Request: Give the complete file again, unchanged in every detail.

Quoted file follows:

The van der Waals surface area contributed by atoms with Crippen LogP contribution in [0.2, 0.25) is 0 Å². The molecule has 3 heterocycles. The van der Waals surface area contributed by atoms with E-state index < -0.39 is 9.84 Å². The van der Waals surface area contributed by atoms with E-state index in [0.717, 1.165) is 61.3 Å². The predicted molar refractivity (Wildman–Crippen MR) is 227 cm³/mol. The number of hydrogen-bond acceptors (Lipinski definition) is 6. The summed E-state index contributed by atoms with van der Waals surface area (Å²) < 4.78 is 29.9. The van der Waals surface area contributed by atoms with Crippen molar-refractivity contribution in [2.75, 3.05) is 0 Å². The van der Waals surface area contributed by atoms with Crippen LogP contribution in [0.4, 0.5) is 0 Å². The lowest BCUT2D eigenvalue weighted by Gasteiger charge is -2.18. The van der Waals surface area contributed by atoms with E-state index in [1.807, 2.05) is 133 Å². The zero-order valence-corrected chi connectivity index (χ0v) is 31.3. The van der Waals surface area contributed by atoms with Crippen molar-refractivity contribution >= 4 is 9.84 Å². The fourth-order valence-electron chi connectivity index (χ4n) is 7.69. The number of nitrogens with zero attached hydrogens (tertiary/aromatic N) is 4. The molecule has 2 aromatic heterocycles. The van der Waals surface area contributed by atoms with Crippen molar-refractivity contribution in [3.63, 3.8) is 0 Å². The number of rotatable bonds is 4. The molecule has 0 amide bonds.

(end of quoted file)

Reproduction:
The van der Waals surface area contributed by atoms with Crippen LogP contribution in [0.2, 0.25) is 0 Å². The molecule has 3 heterocycles. The van der Waals surface area contributed by atoms with E-state index < -0.39 is 9.84 Å². The van der Waals surface area contributed by atoms with E-state index in [0.717, 1.165) is 61.3 Å². The predicted molar refractivity (Wildman–Crippen MR) is 227 cm³/mol. The number of hydrogen-bond acceptors (Lipinski definition) is 6. The summed E-state index contributed by atoms with van der Waals surface area (Å²) < 4.78 is 29.9. The van der Waals surface area contributed by atoms with Crippen molar-refractivity contribution in [2.75, 3.05) is 0 Å². The van der Waals surface area contributed by atoms with Crippen LogP contribution in [0.4, 0.5) is 0 Å². The lowest BCUT2D eigenvalue weighted by Gasteiger charge is -2.18. The van der Waals surface area contributed by atoms with E-state index in [1.807, 2.05) is 133 Å². The zero-order valence-corrected chi connectivity index (χ0v) is 31.3. The van der Waals surface area contributed by atoms with Crippen molar-refractivity contribution >= 4 is 9.84 Å². The fourth-order valence-electron chi connectivity index (χ4n) is 7.69. The number of nitrogens with zero attached hydrogens (tertiary/aromatic N) is 4. The molecule has 2 aromatic heterocycles. The van der Waals surface area contributed by atoms with Crippen molar-refractivity contribution in [3.63, 3.8) is 0 Å². The number of rotatable bonds is 4. The molecule has 0 amide bonds.